BSF allegedly kills a villager at Indo-Bangla border

Johra bibi and Siuili bibi is still waiting for the alleged “compensation” that they had been promised months ago in lieu of not lodging an FIR for the alleged killing of his son by Border Security Force (BSF), India.
Mr Mohin Molla was shot while he was returning from his relative’s place and had reached the courtyard of his home. He was shot in the head and leg, he fell unconscious at the doorstep of his house.
Villagers rushed him off to Saraful Rural Hospital, Saraful, North 24 Paragnas but he died on the way from the bullet injuries that he sustained.
It has been alleged that BSF has offered to pay Rs 2 Lakhs each to the victim’s mother and his wife and 2 business licenses. It has been further alleged that till now they have received nothing but procrastination on part of the BSF.
Now a family of two, mother and wife of the victim, is living under abject poverty and fear with no means to sustain normal livelihood.
BSF allegedly sprayed bullets at cattle smugglers which left four villagers namely Sohag Ghazi (16), Milan Mondal (20), Sajid Sardar (13) injured and Mohin Molla dead whereas the cattle smugglers escaped unhurt on 28 January this year.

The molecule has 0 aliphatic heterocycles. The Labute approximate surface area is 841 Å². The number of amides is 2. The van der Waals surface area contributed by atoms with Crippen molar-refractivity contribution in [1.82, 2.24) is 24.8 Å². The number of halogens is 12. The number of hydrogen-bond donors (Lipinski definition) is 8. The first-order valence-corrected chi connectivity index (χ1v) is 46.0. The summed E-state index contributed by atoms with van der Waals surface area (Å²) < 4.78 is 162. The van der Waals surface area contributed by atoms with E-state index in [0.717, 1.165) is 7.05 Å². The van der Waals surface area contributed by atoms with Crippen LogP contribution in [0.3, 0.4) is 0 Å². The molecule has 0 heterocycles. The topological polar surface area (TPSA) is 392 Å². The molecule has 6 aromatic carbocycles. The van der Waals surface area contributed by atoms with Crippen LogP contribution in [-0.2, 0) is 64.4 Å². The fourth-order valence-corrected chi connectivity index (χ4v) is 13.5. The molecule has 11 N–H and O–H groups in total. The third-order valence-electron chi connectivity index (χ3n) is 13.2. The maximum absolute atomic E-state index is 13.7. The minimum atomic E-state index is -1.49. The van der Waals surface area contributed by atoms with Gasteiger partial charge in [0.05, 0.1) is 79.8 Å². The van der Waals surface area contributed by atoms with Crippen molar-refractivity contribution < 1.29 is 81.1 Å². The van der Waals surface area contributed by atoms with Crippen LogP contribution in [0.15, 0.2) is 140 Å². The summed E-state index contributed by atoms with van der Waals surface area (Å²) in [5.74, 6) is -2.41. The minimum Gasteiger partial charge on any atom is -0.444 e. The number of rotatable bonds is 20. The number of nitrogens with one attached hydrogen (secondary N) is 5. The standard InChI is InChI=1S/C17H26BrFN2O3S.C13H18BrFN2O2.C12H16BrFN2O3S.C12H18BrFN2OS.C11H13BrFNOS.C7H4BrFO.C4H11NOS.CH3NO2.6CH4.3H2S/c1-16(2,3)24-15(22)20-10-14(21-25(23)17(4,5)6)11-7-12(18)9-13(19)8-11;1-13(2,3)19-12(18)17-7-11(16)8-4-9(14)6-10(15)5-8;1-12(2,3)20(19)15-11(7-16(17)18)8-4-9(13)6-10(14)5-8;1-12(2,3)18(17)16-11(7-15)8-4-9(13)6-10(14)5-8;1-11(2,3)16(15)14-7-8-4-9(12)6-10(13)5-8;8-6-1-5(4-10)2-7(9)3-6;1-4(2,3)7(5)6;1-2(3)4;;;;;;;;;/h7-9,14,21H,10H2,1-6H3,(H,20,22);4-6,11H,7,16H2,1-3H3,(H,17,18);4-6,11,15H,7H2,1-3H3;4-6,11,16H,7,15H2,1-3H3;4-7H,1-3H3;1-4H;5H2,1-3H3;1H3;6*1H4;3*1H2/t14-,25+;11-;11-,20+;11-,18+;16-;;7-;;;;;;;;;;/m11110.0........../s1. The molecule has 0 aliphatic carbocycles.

It has been further alleged that officers at Swarupnagar police station is aware of the entire incident and the involvement of the BSF in the same.
On the other hand, IPS Santosh Mehra who is the current IG of South Bengal Frontier, BSF says that although he is not aware of the incident but some deviations from the protocol do take place wherein some officers go beyond their briefs and are court marshaled when found at fault. He, further, says that a lot of people do make baseless allegations against the BSF while it tries to maintain and protect the integrity of the border.

Meenakshi Ganguly, South Asia Director of Human Rights Watch, says that The Border Security Force (BSF), deployed at the Bangladesh border to contain smuggling and other illegal activities, has repeatedly been accused of using indiscriminate and excessive force. BSF officials tend to protect the perpetrators, refusing to hold them to account and blocking prosecution in civilian courts, leading to a culture of impunity.

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